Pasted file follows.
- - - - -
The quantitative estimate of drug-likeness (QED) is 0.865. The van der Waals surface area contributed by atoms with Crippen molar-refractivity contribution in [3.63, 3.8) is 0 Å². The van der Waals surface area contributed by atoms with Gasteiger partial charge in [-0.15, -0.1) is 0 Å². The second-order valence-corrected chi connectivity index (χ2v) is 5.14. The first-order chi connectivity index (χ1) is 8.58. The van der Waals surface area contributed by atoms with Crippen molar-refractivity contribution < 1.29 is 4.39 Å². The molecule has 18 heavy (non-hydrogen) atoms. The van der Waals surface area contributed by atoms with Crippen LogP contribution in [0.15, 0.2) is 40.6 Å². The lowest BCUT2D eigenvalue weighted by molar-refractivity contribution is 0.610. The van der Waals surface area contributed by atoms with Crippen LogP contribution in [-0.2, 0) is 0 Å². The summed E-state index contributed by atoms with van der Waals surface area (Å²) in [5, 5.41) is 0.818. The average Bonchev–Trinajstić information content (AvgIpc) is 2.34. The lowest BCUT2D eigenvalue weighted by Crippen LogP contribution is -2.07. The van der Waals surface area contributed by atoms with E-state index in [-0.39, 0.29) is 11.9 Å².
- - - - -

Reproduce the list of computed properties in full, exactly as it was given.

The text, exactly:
The quantitative estimate of drug-likeness (QED) is 0.865. The van der Waals surface area contributed by atoms with Crippen molar-refractivity contribution in [3.63, 3.8) is 0 Å². The van der Waals surface area contributed by atoms with Gasteiger partial charge in [-0.15, -0.1) is 0 Å². The second-order valence-corrected chi connectivity index (χ2v) is 5.14. The first-order chi connectivity index (χ1) is 8.58. The van der Waals surface area contributed by atoms with Crippen molar-refractivity contribution < 1.29 is 4.39 Å². The molecule has 18 heavy (non-hydrogen) atoms. The van der Waals surface area contributed by atoms with Crippen LogP contribution in [0.15, 0.2) is 40.6 Å². The lowest BCUT2D eigenvalue weighted by molar-refractivity contribution is 0.610. The van der Waals surface area contributed by atoms with Crippen LogP contribution in [-0.2, 0) is 0 Å². The summed E-state index contributed by atoms with van der Waals surface area (Å²) in [5, 5.41) is 0.818. The average Bonchev–Trinajstić information content (AvgIpc) is 2.34. The lowest BCUT2D eigenvalue weighted by Crippen LogP contribution is -2.07. The van der Waals surface area contributed by atoms with E-state index in [-0.39, 0.29) is 11.9 Å².